8-inch cast-iron pipe (alternate) 19, 374 

6-inch steel Mathewson joint pipe 12,635 

8-inch steel Mathewson joint pipe 16,311 

6-inch standard fir wood pipe 10,384 

8-inch standard fir wood pipe 11, 624 

Symms-Powers Co., Sioux Falls, S. Dak.: 

For work complete (as specified) 17, 950 

Substituting 8-inch cast-iron main for 6-inch 21, 400 

Geo. Hinchliff Co., Security Building, Chicago, 111.: 

For work complete (as specified) 19,400 

Substituting 8-inch cast>ir<5n main for 6-inch 22, 880 




■J 



u. 



■<5. Qfcfr^ <r[. ^-~*Uo^ ^V-' 



U-l/4 



X-E33 



60th Congress, I HOUSE OF REPRESENTATIVES, j Document 
2d Session. f I No - 1(,7 l-„ 



IMPROVEMENT OF THE WATER SYSTEM AT RAPID CITY 

INDIAN SCHOOL. 



LETTER FROM THE COMMISSIONER OF INDIAN AFFAIRS SUB- 
MITTING A REPORT AS TO IMPROVEMENT OF THE WATER 
SYSTEM AT RAPID CITY INDIAN SCHOOL. 



December 7, 1908.— Referred to the Committee on Indian Affaire and ordered to be 

printed. 



Department of The Interior, 

Office of Indian Affairs, 
Washington., December 3, 1908. 
The Speaker of the House of Representatives. 

Sir: In the act making appropriations for the current and contin- 
gent expenses of the department, etc., approved April 30, 1908(35 
Stats., 70), appears this item: 

That the Commissioner of Indian Affairs is authorized and directed to invite pro- 
posals for the construction of a gravity water system for the Rapid City school to be 
supplied from the springs located on the school farms, said bids to cover construction 
of suitable reservoir and laying of a six-inch main thereon to said school buildings 
and grounds, and such minor and collateral piping as may seem necessary, and to 
report thereon to Congress. 

In accordance with these directions, I sent Robert M. Pringle, super- 
visor of engineering in the Indian service, to the Rapid City Indian 
school, and" after the necessary surveys had been made, had him pre-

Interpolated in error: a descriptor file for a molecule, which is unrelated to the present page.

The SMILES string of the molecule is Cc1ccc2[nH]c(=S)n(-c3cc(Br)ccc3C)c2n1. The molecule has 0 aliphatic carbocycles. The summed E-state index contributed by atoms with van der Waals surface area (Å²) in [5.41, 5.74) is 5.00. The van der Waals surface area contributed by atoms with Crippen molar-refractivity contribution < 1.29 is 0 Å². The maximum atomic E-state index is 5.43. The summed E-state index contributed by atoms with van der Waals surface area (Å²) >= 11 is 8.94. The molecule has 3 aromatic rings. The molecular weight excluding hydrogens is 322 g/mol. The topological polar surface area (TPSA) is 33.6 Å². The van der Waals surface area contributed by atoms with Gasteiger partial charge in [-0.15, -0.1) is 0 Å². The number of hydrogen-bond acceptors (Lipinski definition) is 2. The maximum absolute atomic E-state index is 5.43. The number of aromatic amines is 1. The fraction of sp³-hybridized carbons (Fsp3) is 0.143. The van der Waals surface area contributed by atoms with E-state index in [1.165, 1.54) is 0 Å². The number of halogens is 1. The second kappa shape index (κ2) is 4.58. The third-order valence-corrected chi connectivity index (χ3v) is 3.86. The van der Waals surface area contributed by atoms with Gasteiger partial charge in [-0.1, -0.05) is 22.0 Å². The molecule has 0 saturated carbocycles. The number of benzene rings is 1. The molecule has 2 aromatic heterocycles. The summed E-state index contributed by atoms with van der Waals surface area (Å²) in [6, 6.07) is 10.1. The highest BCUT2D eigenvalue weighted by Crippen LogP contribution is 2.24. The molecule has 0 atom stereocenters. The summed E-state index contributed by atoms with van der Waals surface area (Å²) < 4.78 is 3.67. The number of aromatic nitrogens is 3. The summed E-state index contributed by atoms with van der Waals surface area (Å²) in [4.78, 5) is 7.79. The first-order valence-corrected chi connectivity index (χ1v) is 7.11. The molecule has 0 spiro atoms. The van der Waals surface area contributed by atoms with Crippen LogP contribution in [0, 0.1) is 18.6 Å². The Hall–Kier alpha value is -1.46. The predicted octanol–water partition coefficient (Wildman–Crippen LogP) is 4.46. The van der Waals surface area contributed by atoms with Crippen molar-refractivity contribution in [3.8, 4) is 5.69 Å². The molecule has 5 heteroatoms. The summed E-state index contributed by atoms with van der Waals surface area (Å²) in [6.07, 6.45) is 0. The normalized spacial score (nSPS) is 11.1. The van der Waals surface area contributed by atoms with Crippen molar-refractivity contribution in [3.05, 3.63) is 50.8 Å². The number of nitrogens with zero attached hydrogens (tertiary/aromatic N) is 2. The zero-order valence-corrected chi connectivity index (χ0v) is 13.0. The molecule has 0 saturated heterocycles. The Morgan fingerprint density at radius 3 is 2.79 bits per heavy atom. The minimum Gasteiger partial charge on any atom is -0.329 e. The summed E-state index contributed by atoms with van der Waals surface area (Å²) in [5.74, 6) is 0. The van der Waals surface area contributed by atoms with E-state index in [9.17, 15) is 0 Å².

pare plans and specifications for the gravity water system referred to. 
Using these plans and specifications as a basis, I invited proposals from 
eight concerns which had previously bid on similar work in our 
service. 

The proposals received were as follows: 

W. D. Lovell, Minneapolis, Minn.: 

6-inch cast-iron pipe (as specified) ■> »19, 698 

8-inch cast-iron pipe ( alternate) 19, 374 

6-inch steel Mathewson joint pipe 12, 635 

8-inch steel Mathewson joint pipe 16, 311 

6-inch standard fir wood pipe 1° >384 

8-inch standard fir wood pipe ... 11,624 

Symms-Powers Co., Sioux Falls, 8. Dak.: 

For work complete (as specified) 17, 950 

Substituting 8-inch cast-iron main for 6-inch 21, 400 

Geo. Hinchliff Co., Security Building, Chicago, 111.: 

For work complete (as specified) 19,400 

Substituting 8-inch cast-iron main for 6-inch 22, 880 










60th Congress, | HOUSE OF REPRESENTATIVES, j Document 
M Session. j \ No. 1071. 



IK/O- OiXi>ejL.. br| ti^^MA, aJ^o-'jyi. , 



DISPOSITION OB' CERTAIN NONRESERVAT10N INDIAN 

SCHOOLS.* 



LETTER FROM THE COMMISSIONER OF INDIAN AFFAIRS SUB- 
MITTING A REPORT AS TO DISPOSITION OF CERTAIN NONRE8- 
ERVATION INDIAN SCHOOLS. 



Decembeb 7, 1908. 



-Referred to the Committee on Indian Affaire and ordered to be 
printed. ■» 



Department of the Interior, 

Office of Indian Affairs, 

Washington, December 4, 1908. 
The Speaker of the House of Representatives. 

Sir: I have the honor to report as follows, in accordance with that 
section of the Indian appropriation act for the fiscal year 1909 (35 
Stats., 70) which provides that — 

The Commissioner of Indian Affaire is hereby authorized, under the direction of 
the Secretary of the Interior, to ascertain whether and upon what terms it may be 
possible to dispose of any of the nonreservation Indian schools which, in his judg- 
ment, are no longer of value to the Indian service, and to report the result of his 
investigations to the next session of the Congress. 

After looking over the field of Indian education I was of opinion 
that the following Indian schools could readily be dispensed with